Know what you’re getting into – You’re about to take a step that may alter the storyline a little, or take a step that could turn the entire story around. You should be timely when coming up with new challenges for your character and his companions to overcome, and don’t be surprised if the outcome of the situation is different than what you expected. This is just one of the major things that makes a role play very different from a fan fiction when it comes to crafting a storyline.
Against other role players – This can simply be achieved by taking an offensive measure against another role player, something that is very common in the War RP, when one team plots and attacks another. The attack should be unique, not a standard brute force assault on the enemy headquarters. Prepare something that the defender shouldn’t expect.
Against the entire group – In times when all the role players are working together as a team, throwing in a third party threat against the entire group can be beneficial for the action to heat up and get people more involved. Just don’t over abuse it, keep the threat and the conflict realistic and situational to the RP, and don’t be too quick to kill off your own created threat before other role players can act upon it.
8th May 2010, 01:24 PM #5
He Sees You...
Re: Into Your Character’s Skin
Actions And Sequences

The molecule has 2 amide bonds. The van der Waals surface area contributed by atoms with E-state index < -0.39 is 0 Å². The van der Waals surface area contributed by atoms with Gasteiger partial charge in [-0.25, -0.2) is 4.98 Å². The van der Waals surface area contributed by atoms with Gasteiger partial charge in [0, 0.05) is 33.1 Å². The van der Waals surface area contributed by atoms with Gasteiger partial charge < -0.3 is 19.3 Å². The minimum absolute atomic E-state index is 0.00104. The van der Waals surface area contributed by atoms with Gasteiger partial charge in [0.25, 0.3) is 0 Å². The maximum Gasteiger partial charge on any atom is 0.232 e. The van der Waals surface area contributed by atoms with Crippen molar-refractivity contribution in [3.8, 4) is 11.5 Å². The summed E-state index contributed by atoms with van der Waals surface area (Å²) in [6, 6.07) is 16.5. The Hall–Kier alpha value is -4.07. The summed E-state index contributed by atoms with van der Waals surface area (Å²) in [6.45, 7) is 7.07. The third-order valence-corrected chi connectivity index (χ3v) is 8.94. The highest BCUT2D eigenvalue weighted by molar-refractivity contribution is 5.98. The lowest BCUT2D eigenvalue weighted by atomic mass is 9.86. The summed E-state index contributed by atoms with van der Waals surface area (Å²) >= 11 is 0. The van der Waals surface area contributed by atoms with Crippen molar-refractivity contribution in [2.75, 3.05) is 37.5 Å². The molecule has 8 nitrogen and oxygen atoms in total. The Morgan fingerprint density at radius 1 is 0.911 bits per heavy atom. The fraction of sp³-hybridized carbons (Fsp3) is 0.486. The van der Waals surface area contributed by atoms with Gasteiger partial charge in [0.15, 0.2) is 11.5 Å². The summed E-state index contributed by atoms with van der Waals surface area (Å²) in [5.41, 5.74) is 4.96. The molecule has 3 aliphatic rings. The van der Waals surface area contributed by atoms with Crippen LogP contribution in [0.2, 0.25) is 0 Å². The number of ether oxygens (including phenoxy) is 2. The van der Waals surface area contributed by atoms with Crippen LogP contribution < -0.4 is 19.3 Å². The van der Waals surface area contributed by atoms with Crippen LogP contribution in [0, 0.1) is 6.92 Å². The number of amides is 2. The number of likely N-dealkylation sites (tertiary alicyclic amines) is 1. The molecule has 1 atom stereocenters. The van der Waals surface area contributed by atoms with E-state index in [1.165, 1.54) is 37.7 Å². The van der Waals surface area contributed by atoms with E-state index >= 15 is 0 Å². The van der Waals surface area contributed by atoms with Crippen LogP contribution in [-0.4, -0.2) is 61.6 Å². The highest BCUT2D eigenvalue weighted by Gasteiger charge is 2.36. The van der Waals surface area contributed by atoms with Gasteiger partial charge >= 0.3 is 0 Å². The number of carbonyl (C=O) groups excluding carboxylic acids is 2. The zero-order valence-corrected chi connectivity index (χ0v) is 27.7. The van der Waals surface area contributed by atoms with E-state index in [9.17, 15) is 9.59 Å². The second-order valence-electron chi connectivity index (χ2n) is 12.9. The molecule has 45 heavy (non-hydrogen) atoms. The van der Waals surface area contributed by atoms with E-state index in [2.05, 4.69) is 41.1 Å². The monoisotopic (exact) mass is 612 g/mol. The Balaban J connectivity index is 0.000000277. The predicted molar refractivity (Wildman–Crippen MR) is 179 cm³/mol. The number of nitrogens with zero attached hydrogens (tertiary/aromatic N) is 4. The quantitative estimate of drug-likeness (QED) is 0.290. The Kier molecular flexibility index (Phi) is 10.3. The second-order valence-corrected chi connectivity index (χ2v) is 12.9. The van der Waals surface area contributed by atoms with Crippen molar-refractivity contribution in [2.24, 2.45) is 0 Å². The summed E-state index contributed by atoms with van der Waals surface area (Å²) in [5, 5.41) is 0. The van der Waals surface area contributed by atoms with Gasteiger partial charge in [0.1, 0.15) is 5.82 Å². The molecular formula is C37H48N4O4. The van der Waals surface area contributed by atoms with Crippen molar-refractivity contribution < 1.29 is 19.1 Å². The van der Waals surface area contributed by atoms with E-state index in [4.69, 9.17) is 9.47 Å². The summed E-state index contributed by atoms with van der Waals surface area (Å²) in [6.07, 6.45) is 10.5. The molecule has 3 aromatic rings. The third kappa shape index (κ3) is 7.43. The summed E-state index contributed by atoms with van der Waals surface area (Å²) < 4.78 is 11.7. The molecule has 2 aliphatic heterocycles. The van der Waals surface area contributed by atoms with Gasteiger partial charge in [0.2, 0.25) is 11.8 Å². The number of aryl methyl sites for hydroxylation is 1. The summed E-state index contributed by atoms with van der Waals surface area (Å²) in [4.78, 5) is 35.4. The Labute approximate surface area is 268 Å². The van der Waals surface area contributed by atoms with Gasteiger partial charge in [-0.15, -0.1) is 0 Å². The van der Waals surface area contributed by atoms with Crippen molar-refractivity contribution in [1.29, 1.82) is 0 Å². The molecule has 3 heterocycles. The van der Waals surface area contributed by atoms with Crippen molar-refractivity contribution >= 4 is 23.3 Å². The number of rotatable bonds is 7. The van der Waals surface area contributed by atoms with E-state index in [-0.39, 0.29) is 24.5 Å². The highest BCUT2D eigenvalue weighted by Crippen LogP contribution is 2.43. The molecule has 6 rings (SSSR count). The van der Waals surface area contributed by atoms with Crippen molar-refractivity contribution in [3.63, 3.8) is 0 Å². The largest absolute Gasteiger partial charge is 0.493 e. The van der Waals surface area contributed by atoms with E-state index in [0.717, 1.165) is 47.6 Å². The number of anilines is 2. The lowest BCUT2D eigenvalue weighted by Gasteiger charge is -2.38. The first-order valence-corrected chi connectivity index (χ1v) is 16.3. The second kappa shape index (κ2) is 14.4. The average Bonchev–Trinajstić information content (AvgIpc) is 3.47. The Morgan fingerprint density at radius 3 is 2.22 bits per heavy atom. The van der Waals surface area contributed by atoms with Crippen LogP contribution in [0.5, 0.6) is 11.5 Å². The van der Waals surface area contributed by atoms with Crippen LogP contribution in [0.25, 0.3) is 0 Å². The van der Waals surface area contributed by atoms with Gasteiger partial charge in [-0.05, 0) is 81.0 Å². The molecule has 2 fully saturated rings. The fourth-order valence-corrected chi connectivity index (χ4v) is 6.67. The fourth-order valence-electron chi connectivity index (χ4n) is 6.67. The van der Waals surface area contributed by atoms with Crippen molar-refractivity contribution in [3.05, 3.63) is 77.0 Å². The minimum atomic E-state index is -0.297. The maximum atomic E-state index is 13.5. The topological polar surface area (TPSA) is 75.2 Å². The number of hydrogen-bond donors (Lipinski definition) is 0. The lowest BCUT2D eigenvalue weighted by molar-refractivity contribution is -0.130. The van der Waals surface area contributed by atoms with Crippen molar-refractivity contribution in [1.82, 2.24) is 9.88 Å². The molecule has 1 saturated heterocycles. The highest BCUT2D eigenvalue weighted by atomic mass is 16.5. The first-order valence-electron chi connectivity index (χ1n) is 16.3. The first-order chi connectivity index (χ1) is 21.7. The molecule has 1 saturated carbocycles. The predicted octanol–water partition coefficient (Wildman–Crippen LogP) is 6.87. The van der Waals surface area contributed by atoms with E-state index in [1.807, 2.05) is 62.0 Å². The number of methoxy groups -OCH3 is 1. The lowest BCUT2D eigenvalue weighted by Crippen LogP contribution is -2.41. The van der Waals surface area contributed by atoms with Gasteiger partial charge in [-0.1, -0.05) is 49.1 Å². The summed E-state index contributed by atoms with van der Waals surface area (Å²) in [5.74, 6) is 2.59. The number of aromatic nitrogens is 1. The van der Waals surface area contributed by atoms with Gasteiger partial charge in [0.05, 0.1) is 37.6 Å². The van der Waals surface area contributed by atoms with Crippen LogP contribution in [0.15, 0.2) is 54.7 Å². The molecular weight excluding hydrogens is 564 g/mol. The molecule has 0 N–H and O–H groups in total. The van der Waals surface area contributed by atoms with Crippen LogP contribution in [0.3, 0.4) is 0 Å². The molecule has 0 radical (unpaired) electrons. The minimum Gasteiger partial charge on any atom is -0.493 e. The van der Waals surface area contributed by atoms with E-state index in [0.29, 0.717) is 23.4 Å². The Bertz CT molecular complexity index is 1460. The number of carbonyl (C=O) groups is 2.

Sometimes, it a little difficult to keep a clear and concise time frame during particular events of the role play. There are periods when time should be sped up a little to encourage contribution of events to happen in the role play. There are also periods when time should be slowed down because something important or significant is happening. However, there shouldn’t be too drastic of a difference between these two.
In times of peace, traveling, sleeping, or engaging in other day to day activities, time should be sped up. In long RPs where days and weeks go by, it is already assumed that your character takes care of themselves such as bathing and eating. In this situation, most of these activities can be skipped since they’re not very interesting to read and they don’t contribute anything to the developing storyline, hence the reason why most experienced role players speed up time a bit.